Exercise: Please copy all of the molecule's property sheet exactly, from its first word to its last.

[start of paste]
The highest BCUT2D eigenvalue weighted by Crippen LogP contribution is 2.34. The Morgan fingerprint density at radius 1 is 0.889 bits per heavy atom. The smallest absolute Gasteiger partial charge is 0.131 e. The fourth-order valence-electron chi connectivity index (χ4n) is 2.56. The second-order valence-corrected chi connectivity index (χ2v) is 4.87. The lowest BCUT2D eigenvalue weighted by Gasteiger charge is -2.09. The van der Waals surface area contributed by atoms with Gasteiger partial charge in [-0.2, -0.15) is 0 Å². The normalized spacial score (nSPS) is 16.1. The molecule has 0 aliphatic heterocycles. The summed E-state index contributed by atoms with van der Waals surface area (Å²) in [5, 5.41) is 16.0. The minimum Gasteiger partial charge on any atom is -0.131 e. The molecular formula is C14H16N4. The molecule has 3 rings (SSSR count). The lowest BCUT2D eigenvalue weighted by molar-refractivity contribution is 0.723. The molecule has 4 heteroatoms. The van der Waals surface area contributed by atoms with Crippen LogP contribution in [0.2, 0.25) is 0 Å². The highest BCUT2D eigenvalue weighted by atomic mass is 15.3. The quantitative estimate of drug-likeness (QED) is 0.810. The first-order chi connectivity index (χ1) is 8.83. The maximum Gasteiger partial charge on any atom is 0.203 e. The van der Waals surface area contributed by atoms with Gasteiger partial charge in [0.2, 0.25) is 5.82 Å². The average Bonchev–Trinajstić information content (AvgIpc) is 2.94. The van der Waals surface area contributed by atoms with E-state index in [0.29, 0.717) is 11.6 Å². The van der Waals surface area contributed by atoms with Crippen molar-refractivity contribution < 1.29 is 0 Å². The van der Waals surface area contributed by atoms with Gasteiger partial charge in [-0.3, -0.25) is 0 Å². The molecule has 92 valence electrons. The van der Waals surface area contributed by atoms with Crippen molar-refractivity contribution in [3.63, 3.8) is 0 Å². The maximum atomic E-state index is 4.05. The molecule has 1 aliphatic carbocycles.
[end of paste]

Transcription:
The highest BCUT2D eigenvalue weighted by Crippen LogP contribution is 2.34. The Morgan fingerprint density at radius 1 is 0.889 bits per heavy atom. The smallest absolute Gasteiger partial charge is 0.131 e. The fourth-order valence-electron chi connectivity index (χ4n) is 2.56. The second-order valence-corrected chi connectivity index (χ2v) is 4.87. The lowest BCUT2D eigenvalue weighted by Gasteiger charge is -2.09. The van der Waals surface area contributed by atoms with Gasteiger partial charge in [-0.2, -0.15) is 0 Å². The normalized spacial score (nSPS) is 16.1. The molecule has 0 aliphatic heterocycles. The summed E-state index contributed by atoms with van der Waals surface area (Å²) in [5, 5.41) is 16.0. The minimum Gasteiger partial charge on any atom is -0.131 e. The molecular formula is C14H16N4. The molecule has 3 rings (SSSR count). The lowest BCUT2D eigenvalue weighted by molar-refractivity contribution is 0.723. The molecule has 4 heteroatoms. The van der Waals surface area contributed by atoms with Crippen LogP contribution in [0.2, 0.25) is 0 Å². The highest BCUT2D eigenvalue weighted by atomic mass is 15.3. The quantitative estimate of drug-likeness (QED) is 0.810. The first-order chi connectivity index (χ1) is 8.83. The maximum Gasteiger partial charge on any atom is 0.203 e. The van der Waals surface area contributed by atoms with Gasteiger partial charge in [0.2, 0.25) is 5.82 Å². The average Bonchev–Trinajstić information content (AvgIpc) is 2.94. The van der Waals surface area contributed by atoms with E-state index in [0.29, 0.717) is 11.6 Å². The van der Waals surface area contributed by atoms with Crippen molar-refractivity contribution < 1.29 is 0 Å². The van der Waals surface area contributed by atoms with Gasteiger partial charge in [-0.3, -0.25) is 0 Å². The molecule has 92 valence electrons. The van der Waals surface area contributed by atoms with Crippen molar-refractivity contribution in [3.63, 3.8) is 0 Å². The maximum atomic E-state index is 4.05. The molecule has 1 aliphatic carbocycles.